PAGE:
Monday, February 16, 2009

Horse Head on the Half-Shell

It's been a busy and rather frustrating month here at Minkiewicz Studios, which is the reason for the radio silence of late on this blog-o-rino. I've been struggling with this Haflinger broodmare in unexpected ways, to the point where I wonder -- do I still "have it?" Has my sculpting muse gone up and left for Tahiti? I felt like I was spinning wheels, making repeated corrections to corrections, but still ending up in the same maddening place of "It still doesn't look right." Heck, I've sculpted her dang head six times now and still it wasn't hitting my "EUREKA!" button.

With each new sculpture I aim to do three things: (1) Express a new soul and tell its story, (2) tackle something I haven't tried before and, (3) improve my technique. If I don't achieve all three on a sculpture, I consider it a failure and keep slogging through it until those objectives satisfy my judgment. That vision in my head must be just right, by gum!

My thinking is -- if I've struggled and worked so hard this far, I can go the extra mile to really "feel the burn"; otherwise, I'm simply falling into formula and taking the easy way out. I have to push myself. But that's part of the appeal of sculpting for me -- the satisfaction of finding out that YES -- I can do more than I thought I could, as long as I'm willing to dedicate the hard work and sacrifice to do it. In this light, I also believe each sculpture has something new to teach me, and that I must struggle in order to learn that lesson. No sculpture is so generous as to just hand over the lesson -- I have to earn it.

And so it is with this mare. That's her head sliced in half, on the "half-shell," so to speak (above). I'd gotten the lateral features how I liked them (finally!), but of course, I'd managed to make her head too wide. So rather than redo everything, I figured it would simply be easier to lop it off, and slice it down the median, remove some material and glue it back together. I've never done that before, but yep -- worked like a charm! You even can see the different materials layered in there -- the grey Apoxie Sculpt® at the core, then the tan Gapoxio® on the outside, with the orange burn marks made by the armature wire (it gets hot when you dremel!), which subsequently got pulled out. Now her head is just right, and I sure did learn a lot -- phew. I'm still mentally digesting those lessons!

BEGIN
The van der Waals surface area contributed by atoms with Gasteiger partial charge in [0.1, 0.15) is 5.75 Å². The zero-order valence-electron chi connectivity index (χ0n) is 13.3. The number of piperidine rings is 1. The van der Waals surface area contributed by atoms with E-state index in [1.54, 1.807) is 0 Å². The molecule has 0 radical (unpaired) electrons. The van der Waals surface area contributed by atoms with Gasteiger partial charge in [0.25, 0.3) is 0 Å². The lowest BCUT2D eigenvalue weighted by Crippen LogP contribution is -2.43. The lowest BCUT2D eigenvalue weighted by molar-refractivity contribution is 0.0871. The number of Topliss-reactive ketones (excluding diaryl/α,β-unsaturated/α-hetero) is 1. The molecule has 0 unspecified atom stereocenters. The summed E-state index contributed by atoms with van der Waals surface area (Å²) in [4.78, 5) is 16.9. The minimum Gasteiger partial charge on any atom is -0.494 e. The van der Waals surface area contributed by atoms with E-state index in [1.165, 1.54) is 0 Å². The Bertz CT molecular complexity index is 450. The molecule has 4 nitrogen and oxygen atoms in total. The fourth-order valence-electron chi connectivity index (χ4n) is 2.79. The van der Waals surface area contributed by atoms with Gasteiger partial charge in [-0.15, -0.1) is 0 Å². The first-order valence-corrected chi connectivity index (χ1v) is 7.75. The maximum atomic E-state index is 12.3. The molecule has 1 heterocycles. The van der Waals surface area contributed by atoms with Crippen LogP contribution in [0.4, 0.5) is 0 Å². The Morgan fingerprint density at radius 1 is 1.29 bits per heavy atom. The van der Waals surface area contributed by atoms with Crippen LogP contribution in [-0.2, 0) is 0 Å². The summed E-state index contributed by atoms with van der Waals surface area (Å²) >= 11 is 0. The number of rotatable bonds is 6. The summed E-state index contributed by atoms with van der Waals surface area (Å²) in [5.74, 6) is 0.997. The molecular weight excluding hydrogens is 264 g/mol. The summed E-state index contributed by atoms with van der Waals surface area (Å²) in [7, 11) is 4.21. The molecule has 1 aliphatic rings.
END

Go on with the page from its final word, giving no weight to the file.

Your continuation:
Now I'm working on her hind legs for the nth time. They have been fighting me from the first day -- they never seemed quite right. My mental library just was screaming at me, to the point were it finally took out a proverbial sledgehammer and whacked me -- hard. I think I actually heard a bell. Now I get it! Of course! So now we're back on track with those hind legs and it sure feels good. Another lesson learned.

Legs usually are relatively straight-forward for me, but I've come to see that this was one of her lessons now. In particular, the joints and legs on her type of Haflinger (especially the lower leg) aren't so crisp and highly defined as other breeds I've sculpted. Instead, they're more like light drafter legs in a sense -- "meatier" I suppose you could call it. This has been a real challenge -- to capture that quality without the legs looking puffy and blobby. I think I'm gettin' it, but we'll see. So many new things for me on this mare!

Her body type is a challenge, too. Getting the body type of a Haflinger is one thing, but getting the body type of a Haflinger broodmare is quite another! That's been a really fun part, to be honest. I've never sculpted those kinds of proportions before, and it's been a charming exploration. I'll definitely be sculpting more broodmares!

So that's the story so far...when she has more to say, I'll let you know! I suspect she's holding out on her biggest lesson until the end.

"Anyone can dabble, but once you've made that commitment, your blood has that particular thing in it, and it's very hard for people to stop you." ~Bill Cosby

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